PAC1, VPAC1 and VPAC2 receptor transcripts are expressed in the lumbosacral (L6-S1) DRG (Fig. 3A–C) as previously described (Braas et al., 2006). CYP-induced inflammation of the urinary bladder only affected receptor transcript expression following acute (4 hr) CYP-induced cystitis (Fig. 3A–C). PAC1 and VPAC2 receptor transcript expression significantly (p ≤ 0.05) decreased in both L6 and S1 DRG with acute (4 hr) CYP-induced cystitis (Fig. 3A, C). For VPAC1 receptor transcript expression, a significant (p ≤ 0.05) increase in expression was demonstrated in the S1 DRG after acute CYP-induced cystitis (Fig. 3B). No changes in PAC1, VPAC1 or VPAC1 receptor expression in L6 or S1 DRG were demonstrated with intermediate (48 hr) or chronic (8 day) CYP-induced cystitis (Fig. 3A–C).
In contrast to the few changes in neuropeptide transcript expression demonstrated in the urothelium and detrusor smooth muscle with CYP-induced cystitis, greater regulation was demonstrated in the L6 and S1 DRG (Fig. 4A–D). Changes in PACAP transcript with CYP-induced cystitis mirrored those observed in the urinary bladder with acute CYP-induced cystitis decreasing and intermediate (48 hr) and chronic (8 day) treatments significantly (p ≤ 0.05) increasing PACAP transcript expression in both the L6 and S1 DRG (Fig. 4A). Similar to the lack of regulation demonstrated for VIP transcript in the urinary bladder with CYP-induced cystitis, cystitis was also without effect on VIP regulation in the L6 and S1 DRG (Fig. 4B). Galanin transcript expression significantly (p ≤ 0.05) decreased in the L6 DRG following 4 hr or 8 day CYP-induced cystitis (Fig. 4C). In contrast, substance P transcript expression significantly (p ≤ 0.05) increased in the L6 DRG with intermediate (48 hr) and chronic (8 day) cystitis (Fig. 4D). Acute (4 hr) CYP treatment significantly (p ≤ 0.05) decreased substance P transcript expression in the L6 DRG (Fig. 4D).
ATP release from normal rat urothelial cell cultures was significantly (p ≤ 0.01) increased after stimulation with PACAP27 (100 nM) (Fig. 5). PACAP27 evoked release of ATP was significantly (p ≤ 0.01) inhibited by the PAC1 specific receptor antagonist, M65 (1 µM). PACAP38 (100 nM) also increased ATP release from normal rat urothelial cell cultures but release was less than that observed with PACAP38.
Pituitary adenylate cyclase activating polypeptide (PACAP) peptides have diverse functions in the endocrine, nervous, gastrointestinal and cardiovascular systems (Braas and May, 1996; Arimura, 1998) through PAC1, VPAC1 and VPAC2 G protein-coupled receptors. High levels of PACAP and vasoactive intestinal polypeptide (VIP) expression have been identified in many central nervous system neurons and in sensory and autonomic ganglia (Arimura et al., 1991; Sundler et al., 1996; Moller et al., 1997a; Moller et al., 1997b; Arimura, 1998; Braas et al., 1998). Both PACAP- and VIP-immunoreactivity have been identified in urinary bladder (Fahrenkrug and Hannibal, 1998). The majority of the PACAP nerve fibers are derived from sensory neurons (Zhang et al., 1995; Fahrenkrug and Hannibal, 1998; Zvarova et al., 2005). By contrast, bladder VIP-immunoreactive fibers exhibited distribution patterns that were distinct from PACAP and were not sensitive to capsaicin suggesting that they may be derived from pelvic autonomic ganglia (Fahrenkrug and Hannibal, 1998).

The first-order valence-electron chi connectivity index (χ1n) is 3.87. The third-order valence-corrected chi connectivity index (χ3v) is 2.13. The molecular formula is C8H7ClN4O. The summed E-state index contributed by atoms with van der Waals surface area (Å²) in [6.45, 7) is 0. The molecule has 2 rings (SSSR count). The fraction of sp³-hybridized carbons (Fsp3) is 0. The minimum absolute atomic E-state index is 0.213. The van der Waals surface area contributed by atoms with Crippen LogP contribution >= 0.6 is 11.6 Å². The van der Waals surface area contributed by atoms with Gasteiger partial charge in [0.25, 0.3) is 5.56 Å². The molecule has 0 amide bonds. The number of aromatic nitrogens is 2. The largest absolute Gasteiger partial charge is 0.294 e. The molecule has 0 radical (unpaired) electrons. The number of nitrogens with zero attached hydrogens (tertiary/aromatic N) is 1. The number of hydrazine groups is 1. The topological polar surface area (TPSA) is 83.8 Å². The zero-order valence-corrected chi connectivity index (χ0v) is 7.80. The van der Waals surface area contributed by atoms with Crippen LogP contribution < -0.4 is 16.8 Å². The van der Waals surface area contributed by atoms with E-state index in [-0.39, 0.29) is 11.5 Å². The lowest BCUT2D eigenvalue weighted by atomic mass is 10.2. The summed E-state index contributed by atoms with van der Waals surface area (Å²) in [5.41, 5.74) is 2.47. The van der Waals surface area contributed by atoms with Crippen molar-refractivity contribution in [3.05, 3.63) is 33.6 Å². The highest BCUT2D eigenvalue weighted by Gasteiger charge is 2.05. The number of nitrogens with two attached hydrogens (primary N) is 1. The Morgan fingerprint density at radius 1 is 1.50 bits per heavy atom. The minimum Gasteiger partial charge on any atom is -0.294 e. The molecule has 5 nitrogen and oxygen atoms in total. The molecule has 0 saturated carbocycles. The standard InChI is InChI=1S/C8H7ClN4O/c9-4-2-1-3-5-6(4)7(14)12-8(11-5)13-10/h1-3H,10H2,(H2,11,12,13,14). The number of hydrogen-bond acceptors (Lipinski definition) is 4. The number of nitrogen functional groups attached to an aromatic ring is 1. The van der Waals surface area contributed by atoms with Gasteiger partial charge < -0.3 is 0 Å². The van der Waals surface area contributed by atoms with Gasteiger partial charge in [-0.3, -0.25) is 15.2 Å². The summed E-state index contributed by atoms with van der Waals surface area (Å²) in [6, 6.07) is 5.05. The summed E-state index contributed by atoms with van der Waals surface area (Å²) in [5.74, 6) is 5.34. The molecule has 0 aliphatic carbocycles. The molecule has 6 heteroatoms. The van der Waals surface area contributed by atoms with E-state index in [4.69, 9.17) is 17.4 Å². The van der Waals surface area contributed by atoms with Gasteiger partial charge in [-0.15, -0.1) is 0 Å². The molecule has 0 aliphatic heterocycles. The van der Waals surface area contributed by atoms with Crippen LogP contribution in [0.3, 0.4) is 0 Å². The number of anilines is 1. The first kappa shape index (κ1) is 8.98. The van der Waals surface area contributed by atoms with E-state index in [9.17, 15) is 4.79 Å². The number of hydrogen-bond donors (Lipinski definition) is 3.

PACAP and VIP peptides regulate smooth muscle function, either directly or by facilitating cholinergic and nitric oxide mechanisms, in a tissue- and species-specific manner (Mizumoto et al., 1992; Fox-Threlkeld et al., 1999; Onaga et al., 1998; Seebeck et al., 2002; Zizzo et al., 2004). A number of studies have implicated PACAP in lower urinary tract (LUT) function (Vizzard, 2000c ; Zvarova et al., 2005; Braas et al., 2006; Herrera et al., 2006; Zvara et al., 2006). Similar to previous studies for calcitonin gene-related peptide (CGRP) and substance P (Mohammed et al., 2002), CYP-induced cystitis altered the expression of PACAP in micturition pathways. Acute and chronic CYP-treatment in rats increased PACAP staining in lumbosacral DRG neurons and central projections to corresponding spinal cord segments (Vizzard, 2000c). Recent studies also demonstrated upregulation of PACAP in LUT tissues after chronic spinal cord injury (Zvarova et al., 2005). These observations were consistent with neurophenotypic changes in DRG and spinal cord following injury and inflammation (Zhang et al., 1996; Zhang et al., 1998; Jongsma Wallin et al., 2003), and suggested that among other sensory peptides, increased PACAP expression in the micturition pathways may participate in the physiological pathologies associated with bladder inflammation. Thus, by extrapolation, we have suggested that PACAP peptides may contribute to the clinical syndrome of interstitial cystitis (IC)/painful bladder syndrome (PBS).